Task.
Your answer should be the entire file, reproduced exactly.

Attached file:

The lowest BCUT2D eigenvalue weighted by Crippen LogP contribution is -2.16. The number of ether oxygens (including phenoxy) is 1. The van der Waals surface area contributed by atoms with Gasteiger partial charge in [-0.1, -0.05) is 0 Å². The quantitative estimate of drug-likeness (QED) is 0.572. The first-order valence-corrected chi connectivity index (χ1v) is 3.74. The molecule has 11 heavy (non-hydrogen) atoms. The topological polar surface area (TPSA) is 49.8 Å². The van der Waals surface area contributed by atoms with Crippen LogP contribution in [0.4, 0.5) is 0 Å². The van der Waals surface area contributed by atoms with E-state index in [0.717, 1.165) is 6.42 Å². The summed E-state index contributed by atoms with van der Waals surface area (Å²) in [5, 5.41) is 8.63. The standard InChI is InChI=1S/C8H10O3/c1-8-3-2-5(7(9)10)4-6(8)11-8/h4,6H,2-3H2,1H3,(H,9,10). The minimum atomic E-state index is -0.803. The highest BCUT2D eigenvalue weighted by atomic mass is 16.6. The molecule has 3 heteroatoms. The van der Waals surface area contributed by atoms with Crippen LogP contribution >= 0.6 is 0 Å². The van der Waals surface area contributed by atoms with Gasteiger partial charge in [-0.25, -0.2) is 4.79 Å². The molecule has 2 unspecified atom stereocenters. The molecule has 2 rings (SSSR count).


The lowest BCUT2D eigenvalue weighted by Crippen LogP contribution is -2.16. The number of ether oxygens (including phenoxy) is 1. The van der Waals surface area contributed by atoms with Gasteiger partial charge in [-0.1, -0.05) is 0 Å². The quantitative estimate of drug-likeness (QED) is 0.572. The first-order valence-corrected chi connectivity index (χ1v) is 3.74. The molecule has 11 heavy (non-hydrogen) atoms. The topological polar surface area (TPSA) is 49.8 Å². The van der Waals surface area contributed by atoms with Crippen LogP contribution in [0.4, 0.5) is 0 Å². The van der Waals surface area contributed by atoms with E-state index in [0.717, 1.165) is 6.42 Å². The summed E-state index contributed by atoms with van der Waals surface area (Å²) in [5, 5.41) is 8.63. The standard InChI is InChI=1S/C8H10O3/c1-8-3-2-5(7(9)10)4-6(8)11-8/h4,6H,2-3H2,1H3,(H,9,10). The minimum atomic E-state index is -0.803. The highest BCUT2D eigenvalue weighted by atomic mass is 16.6. The molecule has 3 heteroatoms. The van der Waals surface area contributed by atoms with Crippen LogP contribution >= 0.6 is 0 Å². The van der Waals surface area contributed by atoms with Gasteiger partial charge in [-0.25, -0.2) is 4.79 Å². The molecule has 2 unspecified atom stereocenters. The molecule has 2 rings (SSSR count).